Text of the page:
Inflammation and its link to the gut

Research is finding that our microbiome plays an important role in our mental health and the risk of certain neurological disorders; for example, it has been demonstrated that patients with Parkinson’s disease often suffer from leaky gut, and it appears that an increase in gut leakiness enhances inflammation as well as the production of a unique protein, called alpha-synuclein, both of which are characteristic of this disease. Since inflammation is the mechanism that is thought to underlie virtually every degenerative condition, it is becoming clear that the integrity of the lining of the gut, and the balance of bacteria in it, plays a fundamental role in determining the degree of inflammation in the body. One of the most important elements involved in maintaining gut wall integrity is the balance and diversity of the microbes that live within the gut.

Feed the good bacteria
One of the best ways to improve the diversity and balance of our gut flora is to eat fermented foods daily. Naturally fermented foods contain a wide range of beneficial bacteria and yeasts that support a healthy gut flora. Good examples include kimchi, sauerkraut, raw pickles, kefir, kombucha, tempeh, miso and natto (a fermented soy product).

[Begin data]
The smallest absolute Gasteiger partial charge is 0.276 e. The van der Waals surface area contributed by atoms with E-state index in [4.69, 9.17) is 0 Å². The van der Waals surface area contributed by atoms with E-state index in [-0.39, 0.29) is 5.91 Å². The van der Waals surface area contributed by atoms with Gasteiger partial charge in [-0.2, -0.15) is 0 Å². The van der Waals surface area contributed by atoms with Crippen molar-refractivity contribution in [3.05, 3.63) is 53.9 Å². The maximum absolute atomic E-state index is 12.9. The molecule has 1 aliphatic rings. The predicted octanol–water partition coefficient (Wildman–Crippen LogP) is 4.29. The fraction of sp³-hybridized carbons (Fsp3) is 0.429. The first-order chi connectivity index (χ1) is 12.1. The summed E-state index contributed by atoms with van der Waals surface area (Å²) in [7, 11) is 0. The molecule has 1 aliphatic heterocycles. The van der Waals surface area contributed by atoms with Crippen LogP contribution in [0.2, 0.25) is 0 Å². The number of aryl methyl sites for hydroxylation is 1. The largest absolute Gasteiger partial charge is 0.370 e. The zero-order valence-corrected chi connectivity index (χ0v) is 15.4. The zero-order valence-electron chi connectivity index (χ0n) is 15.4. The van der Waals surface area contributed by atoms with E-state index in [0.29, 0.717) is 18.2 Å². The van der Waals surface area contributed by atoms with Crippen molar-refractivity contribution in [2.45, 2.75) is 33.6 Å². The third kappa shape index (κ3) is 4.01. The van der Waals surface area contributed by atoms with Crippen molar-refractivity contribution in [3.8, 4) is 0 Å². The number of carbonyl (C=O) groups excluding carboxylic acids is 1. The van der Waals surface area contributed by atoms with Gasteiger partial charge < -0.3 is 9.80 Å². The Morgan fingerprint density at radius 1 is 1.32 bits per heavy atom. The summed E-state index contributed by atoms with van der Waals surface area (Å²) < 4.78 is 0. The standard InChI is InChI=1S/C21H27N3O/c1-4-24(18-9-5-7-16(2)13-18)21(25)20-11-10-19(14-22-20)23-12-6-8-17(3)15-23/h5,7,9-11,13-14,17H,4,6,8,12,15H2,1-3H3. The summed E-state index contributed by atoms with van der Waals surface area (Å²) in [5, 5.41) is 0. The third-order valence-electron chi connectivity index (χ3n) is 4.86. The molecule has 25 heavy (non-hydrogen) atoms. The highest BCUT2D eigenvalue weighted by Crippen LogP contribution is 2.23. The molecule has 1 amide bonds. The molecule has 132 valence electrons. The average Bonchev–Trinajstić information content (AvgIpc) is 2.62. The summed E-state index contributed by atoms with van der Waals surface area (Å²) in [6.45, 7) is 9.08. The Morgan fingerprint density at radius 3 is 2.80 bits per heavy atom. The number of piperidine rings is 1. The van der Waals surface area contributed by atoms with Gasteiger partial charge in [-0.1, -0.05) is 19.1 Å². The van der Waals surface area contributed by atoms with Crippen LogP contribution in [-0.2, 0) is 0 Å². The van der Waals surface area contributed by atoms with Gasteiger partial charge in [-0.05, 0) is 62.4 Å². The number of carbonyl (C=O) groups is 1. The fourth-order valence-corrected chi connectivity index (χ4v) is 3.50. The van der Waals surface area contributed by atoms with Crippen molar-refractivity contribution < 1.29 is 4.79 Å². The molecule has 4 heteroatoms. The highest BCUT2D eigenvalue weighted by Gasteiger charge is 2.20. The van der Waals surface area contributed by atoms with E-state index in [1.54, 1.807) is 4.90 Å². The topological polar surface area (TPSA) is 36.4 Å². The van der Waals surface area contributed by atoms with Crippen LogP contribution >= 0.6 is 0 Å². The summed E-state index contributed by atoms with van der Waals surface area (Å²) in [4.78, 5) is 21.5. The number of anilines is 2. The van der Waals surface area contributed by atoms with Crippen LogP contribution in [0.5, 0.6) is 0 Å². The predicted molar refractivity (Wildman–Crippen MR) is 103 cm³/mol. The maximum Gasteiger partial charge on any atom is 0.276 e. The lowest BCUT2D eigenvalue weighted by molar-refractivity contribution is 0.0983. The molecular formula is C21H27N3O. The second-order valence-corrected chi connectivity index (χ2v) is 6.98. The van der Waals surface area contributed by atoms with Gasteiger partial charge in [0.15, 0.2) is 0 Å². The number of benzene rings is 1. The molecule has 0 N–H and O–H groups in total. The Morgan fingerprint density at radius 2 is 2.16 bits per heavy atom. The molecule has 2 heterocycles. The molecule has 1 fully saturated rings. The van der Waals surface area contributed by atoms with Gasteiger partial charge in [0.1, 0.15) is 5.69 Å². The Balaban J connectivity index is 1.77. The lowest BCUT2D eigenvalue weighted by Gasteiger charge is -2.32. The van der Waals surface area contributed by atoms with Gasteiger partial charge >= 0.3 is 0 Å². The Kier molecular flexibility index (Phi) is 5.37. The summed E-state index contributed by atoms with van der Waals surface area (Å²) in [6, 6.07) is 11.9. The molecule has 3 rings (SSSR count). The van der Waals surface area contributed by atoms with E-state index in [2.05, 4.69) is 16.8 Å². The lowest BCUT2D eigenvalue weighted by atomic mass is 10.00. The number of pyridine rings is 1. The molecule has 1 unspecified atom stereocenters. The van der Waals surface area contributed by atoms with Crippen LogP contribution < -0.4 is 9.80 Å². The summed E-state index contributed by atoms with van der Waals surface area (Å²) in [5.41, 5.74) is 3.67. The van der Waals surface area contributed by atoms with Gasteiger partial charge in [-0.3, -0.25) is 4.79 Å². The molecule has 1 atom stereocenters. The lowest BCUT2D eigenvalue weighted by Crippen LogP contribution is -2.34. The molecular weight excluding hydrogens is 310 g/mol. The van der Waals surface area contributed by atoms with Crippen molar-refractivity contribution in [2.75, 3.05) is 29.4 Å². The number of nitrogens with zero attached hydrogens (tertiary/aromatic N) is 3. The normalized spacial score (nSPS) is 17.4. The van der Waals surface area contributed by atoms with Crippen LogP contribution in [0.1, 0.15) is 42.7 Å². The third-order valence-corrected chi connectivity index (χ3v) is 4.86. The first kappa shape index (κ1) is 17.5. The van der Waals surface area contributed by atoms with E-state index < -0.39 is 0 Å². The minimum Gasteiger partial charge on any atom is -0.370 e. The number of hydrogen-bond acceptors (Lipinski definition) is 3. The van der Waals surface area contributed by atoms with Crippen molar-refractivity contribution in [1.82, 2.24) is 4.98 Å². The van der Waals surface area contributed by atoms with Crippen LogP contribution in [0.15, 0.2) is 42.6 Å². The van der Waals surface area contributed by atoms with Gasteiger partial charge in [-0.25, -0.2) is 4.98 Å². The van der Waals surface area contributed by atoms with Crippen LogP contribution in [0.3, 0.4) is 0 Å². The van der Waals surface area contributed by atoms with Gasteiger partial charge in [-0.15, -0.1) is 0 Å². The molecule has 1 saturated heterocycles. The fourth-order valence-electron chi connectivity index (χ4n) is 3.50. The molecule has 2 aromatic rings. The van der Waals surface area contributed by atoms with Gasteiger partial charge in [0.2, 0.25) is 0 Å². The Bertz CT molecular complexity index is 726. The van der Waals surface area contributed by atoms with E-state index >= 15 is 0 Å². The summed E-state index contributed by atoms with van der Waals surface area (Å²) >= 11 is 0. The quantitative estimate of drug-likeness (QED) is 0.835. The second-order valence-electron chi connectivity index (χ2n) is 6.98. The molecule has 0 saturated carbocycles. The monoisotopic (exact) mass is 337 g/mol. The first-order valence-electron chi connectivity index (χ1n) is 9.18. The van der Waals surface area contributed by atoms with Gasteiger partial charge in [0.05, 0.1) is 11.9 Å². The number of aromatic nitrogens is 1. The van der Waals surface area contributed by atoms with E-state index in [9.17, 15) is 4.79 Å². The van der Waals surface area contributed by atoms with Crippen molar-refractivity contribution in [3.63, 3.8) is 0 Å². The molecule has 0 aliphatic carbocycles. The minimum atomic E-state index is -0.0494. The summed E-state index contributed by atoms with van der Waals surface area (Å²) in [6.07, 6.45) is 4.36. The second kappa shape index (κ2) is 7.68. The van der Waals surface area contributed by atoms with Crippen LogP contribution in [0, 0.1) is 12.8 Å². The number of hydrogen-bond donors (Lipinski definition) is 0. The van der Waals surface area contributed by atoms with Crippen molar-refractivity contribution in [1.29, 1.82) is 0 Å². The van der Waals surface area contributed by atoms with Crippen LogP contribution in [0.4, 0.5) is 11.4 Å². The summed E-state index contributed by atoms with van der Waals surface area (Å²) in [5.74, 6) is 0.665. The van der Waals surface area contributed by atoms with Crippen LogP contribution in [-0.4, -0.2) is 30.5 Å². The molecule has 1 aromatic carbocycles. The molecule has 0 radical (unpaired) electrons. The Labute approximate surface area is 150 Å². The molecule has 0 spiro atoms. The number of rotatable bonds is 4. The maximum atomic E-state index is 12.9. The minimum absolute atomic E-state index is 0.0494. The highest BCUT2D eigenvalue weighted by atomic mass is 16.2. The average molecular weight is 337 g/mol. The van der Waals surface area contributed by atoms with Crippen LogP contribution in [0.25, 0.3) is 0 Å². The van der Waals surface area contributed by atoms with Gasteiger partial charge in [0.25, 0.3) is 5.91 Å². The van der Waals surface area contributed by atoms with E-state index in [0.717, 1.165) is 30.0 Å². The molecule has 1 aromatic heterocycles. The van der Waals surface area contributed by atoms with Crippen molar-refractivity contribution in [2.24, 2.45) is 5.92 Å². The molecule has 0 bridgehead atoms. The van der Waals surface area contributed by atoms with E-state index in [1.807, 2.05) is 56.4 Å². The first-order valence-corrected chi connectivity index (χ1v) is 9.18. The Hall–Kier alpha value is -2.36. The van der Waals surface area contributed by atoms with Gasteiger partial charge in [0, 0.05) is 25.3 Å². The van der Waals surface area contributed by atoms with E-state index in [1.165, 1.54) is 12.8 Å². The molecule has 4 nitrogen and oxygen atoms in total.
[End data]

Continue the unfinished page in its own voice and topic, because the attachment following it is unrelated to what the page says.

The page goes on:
Fermented food is also a potent producer of many B vitamins essential for brain function. Fermented foods are some of the best natural foods to help remove toxins from the body (known as chelators). The beneficial bacteria in these foods are highly potent detoxifiers, capable of drawing out a wide range of toxins and heavy metals as well supporting overall health and function of the gut.

Top anti-inflammatory foods

Anchovies, herring, mackerel, salmon, sardines and trout. Best wild-caught. (Avoid larger fish such as tuna and swordfish, as these are higher in toxins)

Chia seeds, flaxseed, hemp seeds, pumpkin seeds, sesame seeds and walnuts. Include their oils and butters. Do not heat them.

Avocado oil, olive oil, sesame oil; Brazil nuts, hazelnuts, macadamia nuts and pecan nuts

Chilli, cinnamon, garlic, ginger, nutmeg and turmeric

HERBS (ideally fresh) Basil, coriander/cilantro, mint, oregano, parsley, rosemary and thyme.

Especially berries, cherries, citrus fruits (including the zest), dark leafy greens such as broccoli, brussels sprouts, kale, rocket/arugula and watercress, plus beetroot/beet, olives, onions and peppers/bell peppers. In general, the more deeply pigmented the fruit or vegetable, the greater its antioxidant power

Papaya, pineapple core (for example, macerated into a smoothie), sprouted seeds and sprouted beans and pulses

Green tea and matcha green tea powder, black tea, redbush (rooibos) tea

Kefir, kombucha, miso, natto, sauerkraut, tempeh and yogurt

Barley grass, chlorella, spirulina and wheatgrass

Such as arame, kelp, kombu, nori and wakame

Enoki, maitake, oyster and shiitake mushrooms; lion’s mane and other medicinal mushroom powders

Extracted from The Brain Boost Diet Plan by Christine Bailey. Copyright © Watkins Media Limited 2018 Text © Christine Bailey 2018 Photography © Watkins Media Limited 2018